Now, Zomato orders are typically fulfilled by restaurants themselves, so in all likelihood, this is the restaurant delivery boy going rogue. Tech In Asia was not able to connect with the person who started the campaign, so we don’t know the details. What we do know, however, is that this brings to the fore a problem that runs deeper than this Zomato incident.
Harassment of female customers by delivery men and cab drivers hired by various app-based startups is a recurrent, if not yet frequent, problem in India. It is also one that needs to be addressed immediately.
Stories about delivery men pinging female customers on messaging apps like WhatsApp is not routine, but they are becoming more common.
While most incidents are cases of harassment where customers have been able to avoid further nuisance by simply blocking the miscreants on their phones, there are extreme cases that raise questions on the kind of background and quality checks startups run while they hire their foot soldiers.
The Change.org petition aimed at Zomato has gathered over 14,000 supporters online as of publishing. Zomato, Flipkart, and Uber did not respond to emails seeking comment.
Tech in Asia spoke to Ravi Kiran of accelerator VentureNursery about this problem, and asked how startups should deal with it. Here are the five points he raised.
1. Don’t make excuses
“Most startups hide behind the curtain of being marketplaces, saying they aren’t responsible for the glitches,” Ravi said. “That is a mistake.”
In India, most on-demand startups are platform businesses that bring buyers and sellers together. This gives them an out, because they can always claim that the misbehaving person – such as a delivery guy – is the problem of the other company.
When customers use your app, they are placing their trust in you. Hiding behind excuses won’t make anything better. The right thing is to man up, apologize, and fix things.
Also a fast response is a good response. Staying quiet will not make things any better.
2. People, people
“The nature of the startup jungle is that everyone wants to scale,” Ravi said.
“The three components to scaling is tech, process and people, and the most unpredictable part of this is people.”
In the rush to grow, marketplaces partner with third party logistics partners, who themselves may be in their own rush to scale up. The result is slipshod training of men on the street and porous background checks.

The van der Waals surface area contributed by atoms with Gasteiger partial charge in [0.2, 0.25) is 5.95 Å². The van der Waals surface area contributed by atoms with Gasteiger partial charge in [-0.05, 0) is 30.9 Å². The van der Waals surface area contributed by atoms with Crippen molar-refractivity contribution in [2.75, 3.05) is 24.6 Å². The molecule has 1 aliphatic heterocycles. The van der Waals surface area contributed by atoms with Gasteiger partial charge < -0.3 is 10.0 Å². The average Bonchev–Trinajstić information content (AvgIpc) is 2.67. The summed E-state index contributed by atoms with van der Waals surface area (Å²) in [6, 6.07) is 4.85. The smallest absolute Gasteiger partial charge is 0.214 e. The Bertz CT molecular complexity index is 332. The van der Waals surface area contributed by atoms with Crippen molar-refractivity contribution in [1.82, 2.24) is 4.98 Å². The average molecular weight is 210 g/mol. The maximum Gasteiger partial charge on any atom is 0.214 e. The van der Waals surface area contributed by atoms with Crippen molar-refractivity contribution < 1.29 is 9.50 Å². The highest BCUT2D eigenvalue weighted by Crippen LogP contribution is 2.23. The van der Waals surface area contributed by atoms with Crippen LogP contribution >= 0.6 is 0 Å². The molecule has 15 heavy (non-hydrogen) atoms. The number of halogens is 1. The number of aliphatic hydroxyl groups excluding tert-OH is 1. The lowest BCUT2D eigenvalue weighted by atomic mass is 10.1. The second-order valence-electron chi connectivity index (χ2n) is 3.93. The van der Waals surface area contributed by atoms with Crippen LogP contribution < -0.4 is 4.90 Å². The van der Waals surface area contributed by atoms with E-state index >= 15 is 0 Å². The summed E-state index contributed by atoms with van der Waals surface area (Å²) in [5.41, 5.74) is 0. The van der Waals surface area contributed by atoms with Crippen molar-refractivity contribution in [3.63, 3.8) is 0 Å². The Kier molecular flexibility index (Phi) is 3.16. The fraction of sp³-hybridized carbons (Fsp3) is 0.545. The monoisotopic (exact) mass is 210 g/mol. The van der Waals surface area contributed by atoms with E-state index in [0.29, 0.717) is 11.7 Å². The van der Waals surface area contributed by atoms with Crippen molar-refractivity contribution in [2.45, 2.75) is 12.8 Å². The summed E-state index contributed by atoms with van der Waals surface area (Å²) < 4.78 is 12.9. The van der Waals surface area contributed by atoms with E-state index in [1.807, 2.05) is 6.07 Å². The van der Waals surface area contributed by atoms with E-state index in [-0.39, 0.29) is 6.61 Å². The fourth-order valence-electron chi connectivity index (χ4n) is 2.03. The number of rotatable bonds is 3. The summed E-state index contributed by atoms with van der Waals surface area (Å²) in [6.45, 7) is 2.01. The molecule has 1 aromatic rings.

That has to go. If your model is people-centric and people-dependent, you have to make sure those bases deliver.
3. Repeat after me: we shall use internal checks
It isn’t always possible to own all your logistics, and partnering with third party vendors is a part of the game. But, hold on. Answer the following before going ahead.
Have you invested in checks and balances to train people properly? When you appoint other partners for service delivery, are you doing your due diligence? What is your internal quality check team doing? When was the last surprise quality check conducted? In your desperation to scale as fast as possible, are you letting this slip?
“This could happen in any business, but this is more visible in startups because in general, startups are businesses on steroids,” said Ravi.
4. Making good
You’ve done it all, and yet, bad luck strikes. Once you hit a glitch, what is your recovery mechanism?
Ravi suggests thinking of service at a five-star hotel. If you complain about bad coffee there, they will not only replace your coffee, but will, in all likelihood, throw in a piece of cake to apologize.
One might argue that big hotels have that kind of financial buffer, but then, the top startups in India are not lacking in money either.
“All businesses look at an acceptable percentage rate of failure, and that’s fine. But the fallout of not taking complaints seriously is that if you are unlucky, something becomes big, like in the case of Uber, and then it is too late,” Ravi said.
5. Do a stress test
You are growing and you are running faster than in your wildest dreams. There’s pressure to do better, and rivals are jostling for space at all times. But hey, is your castle being built on a sturdy foundation? Do you run enough stress tests to make sure it won’t collapse?
In the people business, that should be read as: do I run effective training? Do I provide my foot soldiers with a decent platform to learn soft skills? Do we conduct surprise checks on our partners to see how they are doing?
“In India, people are the easiest to hire, but the toughest to crack,” said Ravi. “And customers today are infinitely more impatient with everything than they were five to 10 years ago. They are aware, they are impatient, and they are also on a short fuse.”
This post was originally published at: Techinasia.